Most global pharmaceutical firms I have experienced so far entrusted clinical trials to contract research organizations (CROs). But BeiGene has over 3,000 staff in R&D worldwide, and it carries out clinical studies by itself. So in terms of R&D manpower, it ranks at the top in the industry.

BeiGene Korea has over 50 employees, and more than 75 percent handle clinical trials only.

BeiGene prioritizes diseases that occur commonly in Asians. It is conducting trials on all five types of cancer that occur the most in Korea. Korean patients usually participate in late-stage trials that were designed for Western patients. However, they can participate in early trials of BeiGene in Korea because the company focuses on Asian diseases. More than 230 centers in Korea are conducting studies with BeiGene.

Q: Can you introduce products that BeiGene plans to release in Korea?

A: Our first new drug Brukinsa obtained the license in February to treat blood cancer in Korea. The Health Insurance and Review Assessment Service (HIRA) is reviewing the reimbursement now. Brukinsa is indicated for mantle cell lymphoma (MCL) and Waldenstrom's macroglobulinemia (WM).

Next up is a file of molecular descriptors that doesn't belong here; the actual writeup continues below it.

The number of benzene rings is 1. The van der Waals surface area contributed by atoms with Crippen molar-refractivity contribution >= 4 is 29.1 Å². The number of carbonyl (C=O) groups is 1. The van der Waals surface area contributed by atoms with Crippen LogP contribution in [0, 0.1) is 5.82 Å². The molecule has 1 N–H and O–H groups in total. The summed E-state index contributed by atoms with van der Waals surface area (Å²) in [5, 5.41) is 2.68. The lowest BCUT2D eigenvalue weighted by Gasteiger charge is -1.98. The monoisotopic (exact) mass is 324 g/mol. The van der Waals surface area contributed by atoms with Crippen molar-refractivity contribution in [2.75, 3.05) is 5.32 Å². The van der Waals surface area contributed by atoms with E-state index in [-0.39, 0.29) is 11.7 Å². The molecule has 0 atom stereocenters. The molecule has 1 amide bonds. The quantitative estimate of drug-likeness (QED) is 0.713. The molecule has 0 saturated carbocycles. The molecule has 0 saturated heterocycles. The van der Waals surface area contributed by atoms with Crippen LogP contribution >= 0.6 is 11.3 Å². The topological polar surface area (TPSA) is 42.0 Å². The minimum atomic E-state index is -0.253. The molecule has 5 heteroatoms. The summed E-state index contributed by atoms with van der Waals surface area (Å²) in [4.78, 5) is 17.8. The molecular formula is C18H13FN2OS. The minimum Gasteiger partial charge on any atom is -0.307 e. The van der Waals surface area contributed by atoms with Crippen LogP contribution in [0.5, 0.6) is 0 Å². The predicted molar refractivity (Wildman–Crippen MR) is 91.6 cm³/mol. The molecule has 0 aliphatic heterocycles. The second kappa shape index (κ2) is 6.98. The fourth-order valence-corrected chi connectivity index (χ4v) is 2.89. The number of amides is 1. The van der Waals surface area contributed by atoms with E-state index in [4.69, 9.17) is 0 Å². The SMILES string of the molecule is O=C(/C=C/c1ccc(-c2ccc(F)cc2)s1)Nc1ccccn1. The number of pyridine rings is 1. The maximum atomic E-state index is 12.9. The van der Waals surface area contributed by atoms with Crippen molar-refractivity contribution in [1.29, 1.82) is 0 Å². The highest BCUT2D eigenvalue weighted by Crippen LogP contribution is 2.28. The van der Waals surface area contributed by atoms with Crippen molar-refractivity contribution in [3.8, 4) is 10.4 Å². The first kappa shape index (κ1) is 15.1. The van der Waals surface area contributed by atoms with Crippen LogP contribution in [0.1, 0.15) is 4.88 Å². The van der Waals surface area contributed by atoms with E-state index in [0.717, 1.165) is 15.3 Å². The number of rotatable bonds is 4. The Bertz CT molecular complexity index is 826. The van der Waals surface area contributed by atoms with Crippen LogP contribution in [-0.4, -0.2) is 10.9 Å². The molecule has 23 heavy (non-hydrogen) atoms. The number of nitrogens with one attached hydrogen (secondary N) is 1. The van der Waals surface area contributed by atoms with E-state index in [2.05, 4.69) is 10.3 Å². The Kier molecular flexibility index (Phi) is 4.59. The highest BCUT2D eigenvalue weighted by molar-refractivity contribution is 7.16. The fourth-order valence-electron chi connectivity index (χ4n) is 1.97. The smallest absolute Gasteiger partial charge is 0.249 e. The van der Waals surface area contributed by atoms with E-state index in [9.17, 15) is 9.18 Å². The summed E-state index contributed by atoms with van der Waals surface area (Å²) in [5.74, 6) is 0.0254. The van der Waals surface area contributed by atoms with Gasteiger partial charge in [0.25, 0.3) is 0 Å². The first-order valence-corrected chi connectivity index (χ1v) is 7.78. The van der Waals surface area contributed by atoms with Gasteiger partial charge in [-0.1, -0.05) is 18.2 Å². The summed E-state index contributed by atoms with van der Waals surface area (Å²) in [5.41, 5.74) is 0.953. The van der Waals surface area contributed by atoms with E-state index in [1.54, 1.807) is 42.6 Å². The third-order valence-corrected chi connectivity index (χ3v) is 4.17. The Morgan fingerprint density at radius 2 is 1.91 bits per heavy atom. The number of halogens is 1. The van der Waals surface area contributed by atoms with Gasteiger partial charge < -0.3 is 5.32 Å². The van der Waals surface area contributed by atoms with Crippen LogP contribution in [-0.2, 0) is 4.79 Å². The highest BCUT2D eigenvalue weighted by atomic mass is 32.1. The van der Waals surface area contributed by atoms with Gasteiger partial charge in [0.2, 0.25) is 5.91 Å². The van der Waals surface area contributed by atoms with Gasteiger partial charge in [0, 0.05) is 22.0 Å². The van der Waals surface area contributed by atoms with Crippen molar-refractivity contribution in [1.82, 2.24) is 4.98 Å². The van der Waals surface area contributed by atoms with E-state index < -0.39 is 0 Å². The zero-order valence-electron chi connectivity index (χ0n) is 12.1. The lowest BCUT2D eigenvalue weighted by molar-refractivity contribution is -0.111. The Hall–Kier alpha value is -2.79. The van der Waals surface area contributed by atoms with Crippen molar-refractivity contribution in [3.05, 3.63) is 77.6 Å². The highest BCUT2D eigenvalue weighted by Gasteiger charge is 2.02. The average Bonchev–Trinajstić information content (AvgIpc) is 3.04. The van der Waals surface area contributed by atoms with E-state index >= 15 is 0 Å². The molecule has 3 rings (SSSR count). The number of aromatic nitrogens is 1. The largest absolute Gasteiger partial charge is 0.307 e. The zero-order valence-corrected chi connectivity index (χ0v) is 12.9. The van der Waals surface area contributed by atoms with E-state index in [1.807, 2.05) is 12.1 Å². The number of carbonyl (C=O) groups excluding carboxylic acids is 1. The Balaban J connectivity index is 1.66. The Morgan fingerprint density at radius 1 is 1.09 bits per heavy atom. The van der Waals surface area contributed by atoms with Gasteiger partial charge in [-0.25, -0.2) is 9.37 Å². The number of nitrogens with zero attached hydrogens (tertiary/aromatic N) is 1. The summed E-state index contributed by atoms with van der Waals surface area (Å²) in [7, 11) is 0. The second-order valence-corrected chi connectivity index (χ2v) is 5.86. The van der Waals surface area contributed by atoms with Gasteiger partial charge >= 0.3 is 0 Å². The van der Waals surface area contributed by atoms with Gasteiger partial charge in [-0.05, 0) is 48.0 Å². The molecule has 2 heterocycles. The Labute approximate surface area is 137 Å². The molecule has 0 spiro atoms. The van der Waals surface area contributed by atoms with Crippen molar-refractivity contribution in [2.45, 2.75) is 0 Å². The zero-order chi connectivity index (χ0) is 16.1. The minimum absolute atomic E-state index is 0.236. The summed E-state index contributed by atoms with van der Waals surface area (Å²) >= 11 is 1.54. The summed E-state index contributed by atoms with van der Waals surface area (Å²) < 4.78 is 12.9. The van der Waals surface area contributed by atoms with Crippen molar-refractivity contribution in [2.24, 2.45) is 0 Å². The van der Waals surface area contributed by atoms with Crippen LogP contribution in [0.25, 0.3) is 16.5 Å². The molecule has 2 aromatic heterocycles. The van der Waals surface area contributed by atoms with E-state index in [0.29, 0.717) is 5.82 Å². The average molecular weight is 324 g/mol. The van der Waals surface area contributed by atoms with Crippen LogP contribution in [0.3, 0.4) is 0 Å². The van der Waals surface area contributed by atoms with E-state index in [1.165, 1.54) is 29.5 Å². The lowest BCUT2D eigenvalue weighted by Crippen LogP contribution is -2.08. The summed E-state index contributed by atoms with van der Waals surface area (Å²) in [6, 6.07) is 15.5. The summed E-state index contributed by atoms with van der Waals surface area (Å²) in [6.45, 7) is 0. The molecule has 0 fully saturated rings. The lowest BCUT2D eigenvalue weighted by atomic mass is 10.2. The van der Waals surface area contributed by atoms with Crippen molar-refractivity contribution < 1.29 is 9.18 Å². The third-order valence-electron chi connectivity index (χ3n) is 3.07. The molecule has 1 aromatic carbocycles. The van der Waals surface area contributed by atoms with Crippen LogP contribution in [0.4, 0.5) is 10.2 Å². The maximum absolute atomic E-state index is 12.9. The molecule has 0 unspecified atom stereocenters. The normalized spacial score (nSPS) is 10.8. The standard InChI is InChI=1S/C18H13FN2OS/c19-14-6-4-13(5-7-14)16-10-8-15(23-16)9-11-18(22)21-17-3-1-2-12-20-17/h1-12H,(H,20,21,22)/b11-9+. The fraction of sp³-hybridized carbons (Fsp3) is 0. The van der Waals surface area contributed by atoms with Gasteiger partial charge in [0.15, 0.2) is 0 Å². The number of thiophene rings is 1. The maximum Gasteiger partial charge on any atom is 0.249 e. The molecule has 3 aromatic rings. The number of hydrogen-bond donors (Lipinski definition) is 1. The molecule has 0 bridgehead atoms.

However, HIRA’s cancer drug review committee only set the reimbursement criteria for WM. We felt sorry, but as Brukinsa is an essential treatment option for MCL patients, we are quickly considering how to provide this drug for Korean MCL patients.

We hope to win approval for immunotherapy Tislelizumab next year. We are testing it in esophageal, liver, lung, and stomach cancer trials. Also, we are conducting studies of combination therapies using Tislelizumab with a TIGIT inhibitor or a VEGF inhibitor.

Q: You said BeiGene aims to provide innovative drugs at reasonable prices. But BeiGene will have to sell Tislelizumab with Novartis. Do you think the company can maintain its price stance?

A: I do not know what kind of price strategies Novartis has in a country where it has drug sales right. But BeiGene has a specific drug pricing policy. We fully understand that the Korean government is making efforts to increase patient care coverage within limited finances.

However, from a pharmaceutical company’s point of view, it is extremely important to get recognized for its value of innovation. At the same time, BeiGene aims to provide an innovative drug for patients in need. What is the point if you develop a drug but fail to provide it for patients? As we have a solid philosophy to make sure that there will be no alienated patients, we have the strength to introduce a new drug to Korea rapidly.

Q: Do you plan to hire more employees in Korea?

A: As I mentioned, over 50 employees work in clinical trials, medical care, market access, approval, supply, finance, and personnel. We have to start recruiting for the commercial part (sales and marketing). We will begin to hire people in the second half and keep hiring for the commercial part until next year, when we might win approval for Tislelizumab. I hope many excellent talents could apply for our company. We have our commercial team for Brukinsa and Tislelizumab. We will be open to collaboration with other drug companies when we have additional products approved and expanding indications.